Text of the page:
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Just across the Mediterranean – The Transition from COP21 to COP22

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Jan 06, 2016 / 0 Comments

France has just hosted COP21 to a very successful conclusion: the 2015 Paris Agreement. This achieved consensus among 196 countries on the most complex and challenging global issue of our time – climate change. It reconciled the widely different perspectives and interests of developing and developed countries, the North-South divide which has been at the heart of the failure to reach climate change agreement for twenty years. It makes global trade negotiations look easy by comparison. France should have every confidence in its diplomatic and political ability. Chapeau!


The Paris Agreement addressed how much developing countries should take on climate change mitigation responsibilities even though they did relatively little to cause it, how developed countries should support developing countries financially to help them make those efforts, and how markets can effectively support mitigation.


Now it is for France to pass the baton from North to South across the Mediterranean to the host of COP22: Morocco, and to support Morocco in making COP22 a comparable success. In short, to pass from the “COP of decision” to the “COP of implementation” within the Mediterranean space.


Indeed, the Mediterranean is a veritable microcosm of the COP challenge. Nowhere else in the world are so many developing countries in such close physical proximity to so many developed ones. About ten percent of the world’s countries clustered together around that narrow sea, sharing an ecosystem, interconnected by infrastructure, exchanging goods and services, seeing the ebb and flow of migrants, travelers, and refugees.


So how could France and Morocco, in their common Mediterranean space, show the world what can be done in partnership to move the COP process forward in the critical first year of the Paris Agreement? What powerful symbols could they achieve by the first anniversary in Marrakech to manifest the power of partnership between developed and developing countries?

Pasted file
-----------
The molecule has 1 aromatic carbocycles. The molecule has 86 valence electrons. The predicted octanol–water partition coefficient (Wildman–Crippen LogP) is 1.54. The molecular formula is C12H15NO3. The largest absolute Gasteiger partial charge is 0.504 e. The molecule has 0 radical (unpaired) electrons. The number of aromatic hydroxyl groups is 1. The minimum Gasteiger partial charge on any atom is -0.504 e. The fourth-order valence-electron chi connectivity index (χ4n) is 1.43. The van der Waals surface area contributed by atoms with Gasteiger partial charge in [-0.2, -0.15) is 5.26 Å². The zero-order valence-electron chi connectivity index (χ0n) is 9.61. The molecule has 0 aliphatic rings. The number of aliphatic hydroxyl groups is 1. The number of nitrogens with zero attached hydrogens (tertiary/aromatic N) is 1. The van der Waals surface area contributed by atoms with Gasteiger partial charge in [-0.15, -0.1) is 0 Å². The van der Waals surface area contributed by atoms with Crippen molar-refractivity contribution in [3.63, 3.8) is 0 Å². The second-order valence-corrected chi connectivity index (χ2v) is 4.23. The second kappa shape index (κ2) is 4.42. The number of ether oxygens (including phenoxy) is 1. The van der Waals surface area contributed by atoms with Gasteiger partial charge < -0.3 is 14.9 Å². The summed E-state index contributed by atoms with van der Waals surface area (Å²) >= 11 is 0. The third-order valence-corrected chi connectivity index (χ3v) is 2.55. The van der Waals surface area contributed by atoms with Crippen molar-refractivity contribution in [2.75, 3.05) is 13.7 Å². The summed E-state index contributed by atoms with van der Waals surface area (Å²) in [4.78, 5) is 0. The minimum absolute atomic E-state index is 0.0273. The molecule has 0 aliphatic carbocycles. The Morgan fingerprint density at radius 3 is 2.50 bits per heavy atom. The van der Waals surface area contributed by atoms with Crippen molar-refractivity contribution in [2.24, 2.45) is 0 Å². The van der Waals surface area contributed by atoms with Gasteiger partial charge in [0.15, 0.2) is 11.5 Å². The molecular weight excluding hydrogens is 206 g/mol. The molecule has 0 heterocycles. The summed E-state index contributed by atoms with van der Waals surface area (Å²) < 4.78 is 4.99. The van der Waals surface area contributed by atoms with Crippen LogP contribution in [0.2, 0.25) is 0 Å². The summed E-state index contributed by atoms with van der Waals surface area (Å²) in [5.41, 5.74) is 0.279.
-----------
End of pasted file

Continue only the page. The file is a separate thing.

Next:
One such symbol would be to reverse the flow on the only electricity interconnection between Europe and North Africa – across the Straits of Gibraltar, where the Mediterranean opens to the outside world. Right now the interconnection transports “grey” electricity North to South, from Spain to Morocco.


What if France purchased some “green” electricity from the largest solar plant in the world, at Ouarzazate in Morocco, and the electricity could then flow from South to North? What would that say to the world about climate partnership and financial support? And what would that example do for investment, jobs, and growth as solar energy spread across North Africa in response to such a great market-driven opportunity? How would that look at COP22? What other climate partnerships and path-breaking climate actions could that encourage elsewhere on the globe?

Jonathan Walters

Jonathan Walters is an independent economist specializing in the integration of the Arab and Mediterranean world, with a strong interest in renewable energy and in trade.  He is a former World Bank Director of Regional Programs in MENA, and has worked on the region for more than a decade.  Mr. Walters initiated the $6 billion scale up of solar power in MENA, led by the World Bank, and financed under PPP arrangements.  The most successful examples to date are the 500MW Moroccan Noor project under construction, and the 250MW Tunisian export project (TuNur) under negotiation.

Silvia Pariente-David

Silvia Pariente-David was the first Task Team Leader of the Noor-Ouarzazate World Bank solar power project in Morocco. Having now retired from the World Bank, she continues, as an advisor, to help with the development of Morocco’s solar plants. She is also involved in several interconnector projects to help create a Euro-Med energy market and advises occasionally the Center for Mediterranean Integration on climate and Mediterranean integration issues.


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